Many Gen Zers in WNC explore new kinds of spirituality

WALKING THE WALK: Mars Hill University student Matthew Pacheco says he would describe himself as a "follower of Jesus" rather than a Christian. Photo courtesy of Pacheco

When Marc Mullinax began teaching at Mars Hill University two decades ago, the school’s Southern Baptist roots were still plain to see in the student body.

“I would say eight or nine people out of every 10 in my classes strongly identified as Christian,” says Mullinax, a professor of religion and philosophy. “We had a lot of people who would carry their Bibles around and talk about faith as quickly and as easily as the latest movie. It was just a topic of sharing.”

These days, conversations around faith are decidedly different. Many of today’s college students question the tenets of Western religion and exhibit deep interests in Hinduism and Buddhism, Mullinax says. Some outwardly reject the faith traditions they grew up with.

“They’re very suspicious of a story that starts off with saying that something’s wrong and needs an intervention from God,” he explains. “They’re not tuned to that message.”

Mullinax’s experience is not surprising. About 34% of Generation Z members in the U.S. — those born from 1997-2012 — say they are religiously unaffiliated, according to a recent report from the Washington, D.C.-based Survey Center on American Life. About 18% identify as either atheist or agnostic.

Both figures represent significant increases from earlier generations. For example, fewer than one in 10 baby boomers identify as atheist or agnostic, according to the survey.

“Something’s really changing, and it’s not as simple as saying they’re less religious,” says Rob Field, director of the Center for Spiritual Wisdom in Brevard. “I distinguish spirituality from religion, and I would say as a whole, they are very spiritually minded.”

Field teaches an introductory world religions class at Brevard College, and each semester he surveys students about their beliefs. He found some of this year’s answers revealing.

“I was raised as a Christian, baptized in a church and used to go to one on Sundays with my family,” one student wrote. “But as I grew up, I noticed that I didn’t quite share some of those beliefs. Nowadays, I don’t see a problem going to church, but I don’t see myself as a Christian. I do have a personal faith and spirituality, meaning that I believe in something, but I don’t know exactly how to describe it.”

Added another: “I do think there is one all-powerful thing or ‘god’ that holds us all together, but I just don’t hold myself to a religion.”

A different state of mind

KEEPING THE FAITH: Mars Hill student Haven Bounds grew up in a Southern Baptist household in Tennessee. “I am still a part of the Southern Baptist Christian faith and still attend services every Sunday,” she says. Photo courtesy of Bounds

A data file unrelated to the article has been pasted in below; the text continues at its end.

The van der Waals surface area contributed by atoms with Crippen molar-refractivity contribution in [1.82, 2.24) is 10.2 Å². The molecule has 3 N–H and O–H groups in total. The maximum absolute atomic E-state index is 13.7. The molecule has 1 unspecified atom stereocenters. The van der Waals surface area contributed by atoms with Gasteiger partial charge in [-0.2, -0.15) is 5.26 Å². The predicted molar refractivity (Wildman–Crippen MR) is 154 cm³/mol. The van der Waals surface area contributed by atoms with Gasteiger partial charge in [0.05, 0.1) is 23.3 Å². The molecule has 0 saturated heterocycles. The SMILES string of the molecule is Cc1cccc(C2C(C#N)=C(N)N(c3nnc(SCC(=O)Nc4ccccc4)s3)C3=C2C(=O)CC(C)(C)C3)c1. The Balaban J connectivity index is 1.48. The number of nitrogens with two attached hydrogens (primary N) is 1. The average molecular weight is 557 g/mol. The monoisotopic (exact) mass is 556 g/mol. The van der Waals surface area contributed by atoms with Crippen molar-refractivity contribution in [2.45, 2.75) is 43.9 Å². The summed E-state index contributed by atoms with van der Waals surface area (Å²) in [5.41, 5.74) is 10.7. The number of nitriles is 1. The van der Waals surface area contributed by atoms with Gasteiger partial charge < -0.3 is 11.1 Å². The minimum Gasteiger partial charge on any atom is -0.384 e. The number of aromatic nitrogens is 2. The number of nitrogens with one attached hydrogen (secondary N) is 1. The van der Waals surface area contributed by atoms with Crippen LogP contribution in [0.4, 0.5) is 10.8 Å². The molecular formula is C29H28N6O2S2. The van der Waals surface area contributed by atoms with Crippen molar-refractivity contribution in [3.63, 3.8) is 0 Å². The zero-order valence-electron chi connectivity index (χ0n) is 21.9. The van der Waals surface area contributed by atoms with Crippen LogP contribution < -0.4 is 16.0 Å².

Asheville’s William Bradley, 25, believes many people in his generation have been turned off Christianity by what they see as the politicization of the faith by right-wing leaders. As a result, he says, spiritually minded Gen Zers have become more open to non-Western ideas.

Bradley didn’t grow up with a specific religious tradition but became interested in Hinduism and Buddhism at an early age. He has incorporated aspects of both faiths, such as a belief in reincarnation, meditation and yoga, into his spiritual life.

“I believe that God is composed of the divine feminine and divine masculine, with the conjoining of both of those energies becoming one entity,” he explains. “I feel like some religions kind of leave out the feminine aspects of God.”

Although not a Christian, Bradley believes Jesus was a saint and that Christianity has worthwhile things to teach, especially about having faith in something bigger than oneself.

Many of the 56% of Gen Zers who identify as some type of Christian, as measured in the Survey Center on American Life’s poll, see value in other faiths.

“I believe that religion does not just help with beliefs but contributes to improvement of mental health problems,” says Haven Bounds, a sophomore at Mars Hill who is a practicing Southern Baptist. “I also believe that any religion makes people reevaluate the importance and meaning in their life.”

Other young Christians are shifting their spiritual lives by leaving the churches of their upbringing. Mars Hill freshman Matthew Pacheco says he was raised Catholic in Florida but had a loose connection with the faith, only attending Mass on Christmas and Easter.

In high school, Pacheco says, he underwent a spiritual awakening and sought to follow Jesus more closely. And after moving to North Carolina for college, he tried many different churches to find the right community, eventually settling on the Brookstone Baptist Church in Weaverville.

Brookstone’s youth ministry, he continues, offered peers for his journey and good spiritual influences. “The college realm for Christians is definitely a hard, temptation-filled place,” Pacheco says.

Off the path

Micheal Woods has worked closely with younger Gen Zers in Asheville City Schools through his nonprofit CHOSEN program. He says many of those students see little value in religion.

“They’re under a mindset that everyone formulates their own good, that there are no absolutes,” explains Woods, who is also the executive director of the Christian nonprofit Western Carolina Rescue Ministries. “And so there’s no moral anchor there.”